An engineering trade body has called on buyers to release £4.5bn currently being withheld from contractors in the form of retention payments.
The UK Building Engineering Services Association (BESA) said the move was needed to “inject much-needed cash into struggling construction supply chains” during the coronavirus outbreak.
David Frise, chief executive at BESA, said: “The current crisis has provided a sharp reminder that cash is king in this industry.
“Any measures that can get cash flowing more rapidly through supply chains will be crucial to ensure our sector can keep delivering on its promise to support essential services with vital building services.”
BESA said it supported the latest advice for public buyers from the UK government concerning payments on construction contracts.
In guidance notes released alongside a Procurement Policy Note covering supplier relief during the outbreak, the Cabinet Office (CO) said contracting authorities “may consider the release of a retention where the works have been completed in substance”.
“Contracting authorities should carefully consider whether retentions can be released early on a case-by-case basis,” said the guidance.
“The premature release of retentions by an authority may result in the authority taking on significant risks which are not in its control and which are inappropriate for it to bear (for example, serious defects which may only come to light once the authority has the time and resources to satisfy itself that the works have been completed to the required standard, or latent defects).”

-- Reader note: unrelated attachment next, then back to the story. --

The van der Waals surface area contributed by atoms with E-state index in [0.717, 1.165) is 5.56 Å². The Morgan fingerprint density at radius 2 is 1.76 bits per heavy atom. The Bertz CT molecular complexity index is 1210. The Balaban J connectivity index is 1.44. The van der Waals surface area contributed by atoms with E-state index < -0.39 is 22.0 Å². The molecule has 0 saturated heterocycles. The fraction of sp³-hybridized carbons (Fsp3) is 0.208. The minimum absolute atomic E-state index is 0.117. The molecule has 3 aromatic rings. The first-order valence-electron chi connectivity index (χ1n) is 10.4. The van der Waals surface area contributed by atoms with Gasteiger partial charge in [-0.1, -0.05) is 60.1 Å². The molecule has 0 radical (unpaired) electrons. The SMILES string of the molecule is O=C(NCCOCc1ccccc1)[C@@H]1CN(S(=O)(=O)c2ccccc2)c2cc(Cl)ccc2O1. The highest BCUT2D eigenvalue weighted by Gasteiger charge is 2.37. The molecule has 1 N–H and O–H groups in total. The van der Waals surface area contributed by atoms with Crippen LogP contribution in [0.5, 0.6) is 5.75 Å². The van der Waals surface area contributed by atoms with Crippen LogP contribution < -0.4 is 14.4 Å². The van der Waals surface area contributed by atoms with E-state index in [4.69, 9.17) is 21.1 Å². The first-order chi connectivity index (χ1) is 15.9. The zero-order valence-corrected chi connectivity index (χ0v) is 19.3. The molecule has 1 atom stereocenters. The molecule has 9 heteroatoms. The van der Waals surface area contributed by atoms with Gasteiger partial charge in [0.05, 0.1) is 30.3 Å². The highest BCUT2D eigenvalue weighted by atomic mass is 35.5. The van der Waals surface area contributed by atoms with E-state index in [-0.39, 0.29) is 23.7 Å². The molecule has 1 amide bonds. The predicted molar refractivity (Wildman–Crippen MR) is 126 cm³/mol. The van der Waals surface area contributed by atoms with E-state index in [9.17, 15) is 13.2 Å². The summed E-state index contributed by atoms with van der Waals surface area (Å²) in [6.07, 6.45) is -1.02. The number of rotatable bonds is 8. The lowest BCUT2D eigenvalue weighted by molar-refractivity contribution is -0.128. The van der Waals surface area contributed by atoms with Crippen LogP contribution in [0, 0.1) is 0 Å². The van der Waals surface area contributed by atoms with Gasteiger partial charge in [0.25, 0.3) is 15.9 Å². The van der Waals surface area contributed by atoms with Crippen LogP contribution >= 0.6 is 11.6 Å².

The CO said authorities “may want to consider operating project bank accounts” during the outbreak.
The guidance also suggested options to support suppliers including accelerated payment of invoices, amending existing payment mechanisms to make more regular payments, and the provision of advance payments.
BESA said cash retentions typically amounted to up to 5% of payments.
Meanwhile, Taylor Wimpey has announced a scheme where it will pay subcontractors up to £600 per month for three months, on the basis the cash will be recovered from future work carried out. The housebuilder has so far capped the scheme at £5m, which will support around 2,750 individuals.
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